Minnesota congressmen criticized for taking Delta flight after flying with Trump
Three Minnesota congressmen are facing backlash over taking a commercial flight home from Washington, D.C., on Friday night just two days after they shared Air Force One with President Trump.
U.S. Reps. Pete Stauber, Tom Emmer and Jim Hagedorn all were on the same Delta Air Lines flight despite the airline’s restrictions on passengers recently exposed to COVID-19. Trump announced early Friday he had tested positive for the virus.
Delta’s policy says customers who know they were exposed to the virus in the last 14 days cannot travel on the company’s aircraft. The airline defines exposure as face-to-face contact with someone carrying the virus, or sustained contact for more than 15 minutes less than six feet apart.
Ken Martin, chairman of the state Democratic Party, said the three Republican congressmen put the health and safety of other passengers at serious risk.
Hagedorn pushed back in a post on his campaign Facebook page Saturday morning, saying the three men had tested negative and had not been exposed to someone carrying the virus longer than 15 minutes and closer than six feet. He said the men also informed the airline and the flight’s captain of their situation, and the airline “made the decision to fly based upon the facts.”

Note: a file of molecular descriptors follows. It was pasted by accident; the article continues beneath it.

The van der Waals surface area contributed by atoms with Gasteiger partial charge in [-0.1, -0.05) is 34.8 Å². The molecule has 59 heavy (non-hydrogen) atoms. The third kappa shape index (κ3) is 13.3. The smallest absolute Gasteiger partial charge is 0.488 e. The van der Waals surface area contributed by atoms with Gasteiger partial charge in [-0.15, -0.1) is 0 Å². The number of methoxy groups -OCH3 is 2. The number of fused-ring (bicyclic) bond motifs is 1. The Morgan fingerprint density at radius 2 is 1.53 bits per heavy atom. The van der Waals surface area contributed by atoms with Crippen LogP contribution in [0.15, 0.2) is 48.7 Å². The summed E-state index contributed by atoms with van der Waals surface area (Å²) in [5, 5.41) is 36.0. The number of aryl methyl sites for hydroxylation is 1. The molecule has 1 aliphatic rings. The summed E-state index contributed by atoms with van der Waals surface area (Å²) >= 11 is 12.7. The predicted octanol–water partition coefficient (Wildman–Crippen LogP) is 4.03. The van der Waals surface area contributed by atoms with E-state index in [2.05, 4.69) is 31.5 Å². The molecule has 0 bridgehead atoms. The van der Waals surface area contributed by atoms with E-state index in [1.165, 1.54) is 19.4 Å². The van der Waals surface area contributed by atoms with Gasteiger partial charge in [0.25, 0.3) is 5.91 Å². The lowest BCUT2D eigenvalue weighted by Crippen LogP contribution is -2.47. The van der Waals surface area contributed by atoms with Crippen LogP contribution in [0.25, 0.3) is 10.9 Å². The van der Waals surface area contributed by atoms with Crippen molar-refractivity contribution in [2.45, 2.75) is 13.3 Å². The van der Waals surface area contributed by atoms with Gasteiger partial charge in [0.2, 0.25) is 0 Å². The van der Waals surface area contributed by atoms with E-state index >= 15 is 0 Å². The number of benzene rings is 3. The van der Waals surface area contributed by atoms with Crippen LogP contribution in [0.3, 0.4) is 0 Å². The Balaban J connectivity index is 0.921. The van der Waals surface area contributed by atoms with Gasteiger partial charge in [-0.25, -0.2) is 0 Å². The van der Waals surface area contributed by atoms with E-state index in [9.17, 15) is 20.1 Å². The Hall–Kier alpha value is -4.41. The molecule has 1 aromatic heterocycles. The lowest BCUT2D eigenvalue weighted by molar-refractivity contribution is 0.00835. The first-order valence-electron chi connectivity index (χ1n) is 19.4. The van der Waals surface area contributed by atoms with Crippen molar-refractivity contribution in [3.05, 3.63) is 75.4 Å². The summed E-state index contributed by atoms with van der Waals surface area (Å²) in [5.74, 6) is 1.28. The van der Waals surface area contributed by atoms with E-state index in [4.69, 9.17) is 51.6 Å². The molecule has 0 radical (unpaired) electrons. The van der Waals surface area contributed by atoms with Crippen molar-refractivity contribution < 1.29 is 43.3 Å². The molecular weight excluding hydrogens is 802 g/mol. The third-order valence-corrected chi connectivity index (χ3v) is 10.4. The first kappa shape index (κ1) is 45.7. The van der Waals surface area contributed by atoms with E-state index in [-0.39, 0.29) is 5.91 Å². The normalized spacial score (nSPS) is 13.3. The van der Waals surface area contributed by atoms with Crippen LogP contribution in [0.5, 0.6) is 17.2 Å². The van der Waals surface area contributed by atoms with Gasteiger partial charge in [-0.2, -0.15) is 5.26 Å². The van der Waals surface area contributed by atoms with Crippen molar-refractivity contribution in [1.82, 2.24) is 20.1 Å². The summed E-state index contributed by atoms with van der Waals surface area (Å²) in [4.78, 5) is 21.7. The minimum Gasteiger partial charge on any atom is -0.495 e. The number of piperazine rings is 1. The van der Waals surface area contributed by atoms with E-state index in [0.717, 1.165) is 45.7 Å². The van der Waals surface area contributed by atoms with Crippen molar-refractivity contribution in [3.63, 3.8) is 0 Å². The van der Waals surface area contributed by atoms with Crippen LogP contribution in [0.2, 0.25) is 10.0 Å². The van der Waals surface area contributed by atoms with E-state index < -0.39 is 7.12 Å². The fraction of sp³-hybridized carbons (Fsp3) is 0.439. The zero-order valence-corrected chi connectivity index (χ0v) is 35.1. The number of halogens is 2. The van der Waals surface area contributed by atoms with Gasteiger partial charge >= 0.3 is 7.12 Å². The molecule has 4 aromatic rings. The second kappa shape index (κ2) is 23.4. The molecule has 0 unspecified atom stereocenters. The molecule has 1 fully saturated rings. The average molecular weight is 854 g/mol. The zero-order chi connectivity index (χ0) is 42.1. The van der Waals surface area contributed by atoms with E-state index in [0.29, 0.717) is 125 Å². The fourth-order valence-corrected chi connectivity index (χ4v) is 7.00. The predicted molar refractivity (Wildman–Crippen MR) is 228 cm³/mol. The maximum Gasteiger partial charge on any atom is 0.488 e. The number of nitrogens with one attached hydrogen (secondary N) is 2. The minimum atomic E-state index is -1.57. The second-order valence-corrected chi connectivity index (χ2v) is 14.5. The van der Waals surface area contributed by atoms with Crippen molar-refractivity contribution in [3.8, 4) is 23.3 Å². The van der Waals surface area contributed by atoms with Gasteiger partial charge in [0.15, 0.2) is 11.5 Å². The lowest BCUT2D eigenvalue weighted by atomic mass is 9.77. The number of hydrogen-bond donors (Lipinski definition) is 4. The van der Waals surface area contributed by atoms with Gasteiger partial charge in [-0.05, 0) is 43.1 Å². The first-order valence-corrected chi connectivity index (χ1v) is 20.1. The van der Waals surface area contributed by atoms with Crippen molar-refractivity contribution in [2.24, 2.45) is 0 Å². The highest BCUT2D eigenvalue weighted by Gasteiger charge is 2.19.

A new timeline from President Trump’s doctors, if accurate, would mean Trump held events while knowing he was sick, potentially exposing supporters, employees and others. The White House quickly tried to walk back some of the comments.
Delta spokeswoman Gina Laughlin told the Minneapolis Star Tribune that the flight was less than 40% full and that no one left the plane before it took off to protest the men’s presence. Another Delta spokesman, Anthony Black, told the Associated Press on Saturday that he did not know what other passengers on the flight were told about the situation.
Black confirmed the airplane was held for about an hour until the airline’s operations center in Atlanta cleared it to fly. He said Delta was reviewing the matter to see whether proper procedures were followed.
A top Minnesota Republican who greeted Trump at Minneapolis-St. Paul International Airport on Wednesday said he tested negative for the coronavirus. State House Minority Leader Kurt Daudt said in a statement that he got tested Friday morning and obtained the results Saturday afternoon.
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